Baltimore News: Audio of Keith Davis Jr. Trials Released, Abortion Debate in MD, City Council Rejects $1 Homes

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This week’s news includes: Making the streets safe for Safe Streets, call for “State of Emergency” in Baltimore, abortion debate continues in State House, “Black Collagists: The Book” by Teri Henderson, and more reporting from The Trace, Baltimore Fishbowl, Real News Network, No Pix After Dark Podcast, and other local and independent news sources.



Campaign Zero's executive director DeRay Mckesson.—Ron Cassie

Campaign Zero Releases Audio of Courtroom Testimony from Keith Davis Jr. Trials
by Ron Cassie
Published March 8 in Baltimore Magazine

Excerpt: Campaign Zero, the national nonprofit focused on ending police violence, released a video Monday that includes audio clips from several of the controversial trials of Keith Davis Jr.

After being shot and nearly killed by Baltimore police in 2015, Davis Jr. was acquitted of the armed robbery of an unlicensed cab driver when the driver testified police had the wrong man. After his acquittal, Davis Jr. was then indicted with the seemingly unrelated homicide of a Pimlico security guard the same day as the armed robbery—a murder charge the Baltimore City State’s Attorney Office has taken to trial an additional four times without success.

A fifth murder trial for Davis Jr., who has remained incarcerated since 2015, and sixth overall, is scheduled for May. Davis Jr. and his defense team have put forth the theory that the gun police say they recovered was planted to cover up the 30-plus rounds Baltimore officers fired at him as he hid in a small auto repair shop.



Sonia Eaddy (wearing black, with green jacket) standing with supporters outside her home on North Carrollton Avenue. (@organizepopple1)

City moves Eaddy house off Poppleton historic district map
by Fern Shen
Published March 8 in Baltimore Brew

Excerpt: After months of letter writing, rallies, petitions, videos and historical research, Poppleton residents trying to save their West Baltimore neighborhood from further displacement by a developer were finding reason for hope.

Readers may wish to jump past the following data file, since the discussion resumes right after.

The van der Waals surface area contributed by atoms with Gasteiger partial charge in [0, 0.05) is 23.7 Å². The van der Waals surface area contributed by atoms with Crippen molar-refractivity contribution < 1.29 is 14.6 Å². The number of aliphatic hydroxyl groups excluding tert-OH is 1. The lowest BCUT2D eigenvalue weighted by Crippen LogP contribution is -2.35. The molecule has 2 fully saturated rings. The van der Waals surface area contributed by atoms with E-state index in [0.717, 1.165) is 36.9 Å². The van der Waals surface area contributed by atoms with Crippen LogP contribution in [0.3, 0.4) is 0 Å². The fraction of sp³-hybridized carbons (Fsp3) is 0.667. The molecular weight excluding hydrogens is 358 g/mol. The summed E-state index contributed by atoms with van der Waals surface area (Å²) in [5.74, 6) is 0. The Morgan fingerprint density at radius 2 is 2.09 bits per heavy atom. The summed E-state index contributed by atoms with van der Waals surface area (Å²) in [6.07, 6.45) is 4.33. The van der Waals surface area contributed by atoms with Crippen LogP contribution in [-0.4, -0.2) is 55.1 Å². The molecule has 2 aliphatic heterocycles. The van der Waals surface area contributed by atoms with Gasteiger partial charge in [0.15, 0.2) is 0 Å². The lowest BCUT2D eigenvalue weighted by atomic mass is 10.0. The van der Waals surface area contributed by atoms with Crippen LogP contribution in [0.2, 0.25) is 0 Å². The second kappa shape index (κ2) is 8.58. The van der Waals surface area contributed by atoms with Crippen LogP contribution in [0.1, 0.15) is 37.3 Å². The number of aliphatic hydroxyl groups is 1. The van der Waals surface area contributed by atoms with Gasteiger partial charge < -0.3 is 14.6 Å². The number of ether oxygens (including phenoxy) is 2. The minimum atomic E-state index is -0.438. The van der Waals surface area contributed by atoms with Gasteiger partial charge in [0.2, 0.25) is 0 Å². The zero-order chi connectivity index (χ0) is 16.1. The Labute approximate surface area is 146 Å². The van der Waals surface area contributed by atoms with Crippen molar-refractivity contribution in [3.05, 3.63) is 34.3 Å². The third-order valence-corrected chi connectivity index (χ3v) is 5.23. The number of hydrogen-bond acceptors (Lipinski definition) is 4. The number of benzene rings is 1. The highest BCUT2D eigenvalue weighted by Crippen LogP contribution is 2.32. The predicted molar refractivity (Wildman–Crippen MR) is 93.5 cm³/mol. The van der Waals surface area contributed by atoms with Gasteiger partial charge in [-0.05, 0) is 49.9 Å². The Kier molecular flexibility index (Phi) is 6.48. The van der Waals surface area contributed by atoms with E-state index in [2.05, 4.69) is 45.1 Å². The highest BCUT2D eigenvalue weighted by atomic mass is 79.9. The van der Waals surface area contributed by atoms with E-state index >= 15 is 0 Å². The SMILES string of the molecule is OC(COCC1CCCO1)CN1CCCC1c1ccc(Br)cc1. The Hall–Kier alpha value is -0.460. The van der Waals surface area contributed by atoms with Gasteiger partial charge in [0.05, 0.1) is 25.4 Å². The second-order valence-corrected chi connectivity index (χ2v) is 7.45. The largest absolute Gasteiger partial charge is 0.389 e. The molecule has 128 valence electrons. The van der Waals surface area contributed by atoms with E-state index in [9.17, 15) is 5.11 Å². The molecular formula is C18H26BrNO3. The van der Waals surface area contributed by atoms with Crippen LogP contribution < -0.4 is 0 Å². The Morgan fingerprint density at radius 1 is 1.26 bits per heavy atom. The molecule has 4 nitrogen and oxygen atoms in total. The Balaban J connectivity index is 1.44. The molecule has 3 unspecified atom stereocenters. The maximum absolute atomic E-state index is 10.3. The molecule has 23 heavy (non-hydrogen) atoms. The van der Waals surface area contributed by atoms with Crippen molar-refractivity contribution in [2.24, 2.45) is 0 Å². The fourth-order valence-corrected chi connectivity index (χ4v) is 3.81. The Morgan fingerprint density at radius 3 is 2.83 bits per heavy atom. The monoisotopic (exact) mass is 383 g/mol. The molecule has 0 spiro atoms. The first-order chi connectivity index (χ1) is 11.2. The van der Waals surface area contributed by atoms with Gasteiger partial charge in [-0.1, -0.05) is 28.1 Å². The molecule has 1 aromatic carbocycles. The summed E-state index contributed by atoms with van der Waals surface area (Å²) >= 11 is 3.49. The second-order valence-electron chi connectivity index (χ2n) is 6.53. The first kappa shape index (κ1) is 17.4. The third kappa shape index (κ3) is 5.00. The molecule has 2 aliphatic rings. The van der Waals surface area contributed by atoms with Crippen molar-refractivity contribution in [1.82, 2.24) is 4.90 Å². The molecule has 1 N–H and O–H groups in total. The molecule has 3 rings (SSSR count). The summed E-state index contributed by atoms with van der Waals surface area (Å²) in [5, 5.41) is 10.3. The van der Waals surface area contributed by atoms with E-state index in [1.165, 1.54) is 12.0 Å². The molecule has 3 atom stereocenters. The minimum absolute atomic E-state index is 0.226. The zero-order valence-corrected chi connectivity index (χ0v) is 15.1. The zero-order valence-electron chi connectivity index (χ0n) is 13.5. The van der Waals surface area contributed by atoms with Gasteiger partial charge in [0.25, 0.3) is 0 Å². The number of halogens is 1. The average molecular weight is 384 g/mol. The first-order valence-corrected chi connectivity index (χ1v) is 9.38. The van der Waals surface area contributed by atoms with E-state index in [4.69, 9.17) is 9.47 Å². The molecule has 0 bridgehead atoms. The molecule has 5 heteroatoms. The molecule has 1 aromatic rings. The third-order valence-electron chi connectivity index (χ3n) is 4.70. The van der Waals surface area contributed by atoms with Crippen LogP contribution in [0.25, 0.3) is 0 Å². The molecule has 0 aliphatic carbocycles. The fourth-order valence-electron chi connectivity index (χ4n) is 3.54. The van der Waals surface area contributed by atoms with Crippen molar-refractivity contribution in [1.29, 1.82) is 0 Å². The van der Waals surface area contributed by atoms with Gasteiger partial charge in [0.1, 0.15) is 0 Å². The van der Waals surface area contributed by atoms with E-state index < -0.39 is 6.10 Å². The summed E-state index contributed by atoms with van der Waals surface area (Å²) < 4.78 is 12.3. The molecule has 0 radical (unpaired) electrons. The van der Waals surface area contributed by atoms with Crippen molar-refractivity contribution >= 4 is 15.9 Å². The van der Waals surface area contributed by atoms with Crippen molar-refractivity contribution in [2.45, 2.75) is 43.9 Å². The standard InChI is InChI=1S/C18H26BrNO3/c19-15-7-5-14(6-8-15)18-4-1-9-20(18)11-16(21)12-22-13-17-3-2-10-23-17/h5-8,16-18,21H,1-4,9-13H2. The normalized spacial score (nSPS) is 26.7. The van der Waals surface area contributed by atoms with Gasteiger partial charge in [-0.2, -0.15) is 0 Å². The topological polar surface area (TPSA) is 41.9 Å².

Working with the Scott administration, they had mapped out a historic district to protect rowhouses that have been the home to Black residents going back to the 1870s.

In December, Deputy Mayor Ted Carter had visited, promising “a win-win” solution to community members including Sonia Eaddy, who has been fighting to keep the city from seizing her house for more than a decade.

And in January, Mayor Brandon Scott pledged “a reset in regards to the redevelopment of Poppleton.”

In a letter to Poppleton Now, a community association, Scott wrote, “I am committed to doing everything I can to advance the redevelopment of Poppleton, and to do so in a truly collaborative, community-led and transparent process.”

But within weeks, according to residents, the winds shifted.



DaShawn McGrier, a Baltimore violence interruption worker who was killed in January. / Courtesy of Safe Streets Courtesy of Safe Streets

The Human Toll of Keeping Baltimore Safe
by J. Brian Charles
Published March 3 in The Trace

Excerpt: When a Baltimore Safe Streets worker gets killed on the job, men and women show up to remember them.

On January 22, a bitterly cold day, they came from all over the city: the Franklin Square and Sandtown-Winchester neighborhoods on the city’s west side. Brooklyn in South Baltimore. Cherry Hill and McElderry Park, the two sites where Safe Streets workers, who mediate disputes before they turn deadly, were killed in 2021.